Creative Holism: Systems Thinking for Managers -- Michael C. JACKSON, August 3, 2002
46th Annual Meeting of the International Society for the Systems Sciences (ISSS), Shanghai, P.R. China, August 2-6, 2002.
Saturday, August 3, 2002, 9:40 a.m.
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Introduction by Professor WU Jie
Systems thinking can contribute in two ways:
Title of the talk: Creative holism
Structure of the talk:
Nature of the problem situations faced by managers in the 21st century.
The kinds of things we offer, as panaceas (e.g. process re-engineering) are not creative, and not holistic enough.
Benefits of holism.
Using systems ideas in a creative manner.
Creative holism in management.
Big challenges, and what creative holism has to offer.
The nature of problem situations
The main theme of the conference is more complex, and more changeable and diverse
Difficult for decision-makers.
e.g. British higher education system, which the government is dealing with right now.
Universities in UK must fulfill their usual roles of research and teaching, but also asked to serve local employers and communities.
At the same time, compete for resources with primary and secondary schools, and the health service.
At the same time, government has commitment to increasing to 50% the involvement of under-30-year-olds.
Complexity in enterprise management
20 years ago in China, 40 years ago in UK, it was good enough to increase the efficiency of the production process.
Get the most out of people and technology.
Now not sufficient; in a period of knowledge management.
Crucial to productivity to get inside heads.
Need more flexible structures, flatter with less hierarchy.
Need to ensure transformational leadership.
The tasks for managers has changed for a few decades ago.
Too often, however, these problems are not treated holistically or creatively.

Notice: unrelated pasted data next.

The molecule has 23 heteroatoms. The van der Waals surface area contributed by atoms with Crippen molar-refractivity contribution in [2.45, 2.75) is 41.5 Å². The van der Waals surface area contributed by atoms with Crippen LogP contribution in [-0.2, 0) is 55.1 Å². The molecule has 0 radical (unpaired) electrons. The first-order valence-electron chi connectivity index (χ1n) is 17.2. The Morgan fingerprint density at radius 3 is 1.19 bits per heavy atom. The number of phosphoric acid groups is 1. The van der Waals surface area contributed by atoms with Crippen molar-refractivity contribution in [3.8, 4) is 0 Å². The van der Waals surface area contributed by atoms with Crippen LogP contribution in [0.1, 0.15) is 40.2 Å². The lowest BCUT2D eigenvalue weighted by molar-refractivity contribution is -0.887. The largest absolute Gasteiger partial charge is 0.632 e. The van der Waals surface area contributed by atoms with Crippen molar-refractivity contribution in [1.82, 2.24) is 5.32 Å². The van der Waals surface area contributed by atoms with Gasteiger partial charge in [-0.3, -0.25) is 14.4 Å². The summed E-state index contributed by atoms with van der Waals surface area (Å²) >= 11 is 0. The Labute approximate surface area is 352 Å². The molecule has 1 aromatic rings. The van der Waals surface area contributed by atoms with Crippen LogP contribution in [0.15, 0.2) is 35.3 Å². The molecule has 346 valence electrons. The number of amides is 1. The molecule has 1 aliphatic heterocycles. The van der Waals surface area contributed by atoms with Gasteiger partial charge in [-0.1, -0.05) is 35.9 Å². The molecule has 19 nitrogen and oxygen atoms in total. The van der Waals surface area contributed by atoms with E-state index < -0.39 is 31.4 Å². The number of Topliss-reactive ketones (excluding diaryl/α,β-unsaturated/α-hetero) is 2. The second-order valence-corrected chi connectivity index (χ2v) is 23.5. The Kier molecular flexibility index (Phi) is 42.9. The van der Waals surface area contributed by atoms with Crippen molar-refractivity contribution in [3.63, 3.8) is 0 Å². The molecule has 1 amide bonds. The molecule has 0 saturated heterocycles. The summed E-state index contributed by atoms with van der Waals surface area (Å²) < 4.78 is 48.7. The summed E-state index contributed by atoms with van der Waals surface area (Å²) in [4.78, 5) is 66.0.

Can see this in many partial solutions, e.g. Total Quality Management, popular in Europe and China.
e.g. process management, focused on machinery and not the people.
Approaches not creative enough, e.g. benchmarking, focusing on parts, but doesn't look at the interaction between the parts.
e.g. Balanced Scorecard, to measure other methods, but using the same accounting metrics -- wide set of problems, but looking at the same way, limits creativity.
Given increased complexity, change and creativity, need holistic solutions.
We are given only partial solutions.
What we need to do to tackle these problems, is to adopt systems thinking, holism, and creativity.
Benefits of holism, then benefits of creativity.
We're all here as system sciences, with systems thinking as a method of tackling problems.
What is it about holism that helps us?
1. Transdisciplinary nature of systems thinking.
SGSR founded in 1954, so that scientists in different communities can meeting together.
Used systems thinking to transfer ideas from one field to another.
We have people working in different disciplines, but all think about working together.
e.g. complexity in astronomy and physics, applied to management systems.
2. Systems thinking allows us to deal with the dialectic between structure and process.
These ideas are at the centre of thinking in both western and eastern thinking
Perminades and Heraclitus
Structure --> process and process --> structure, and how it affects change.
e.g. in South Africa, with white proposal and black proposal independent, made progress through dialectical thinking.
3. Holism, to understand actions, and become the basis of critique.
What are the failures, e.g. what are we not including in the system.
As humans, we can't include the whole system
But we can be critical about what we're leaving out.
If we can be critical about what we are including and excluding, then we are becoming theoretically aware.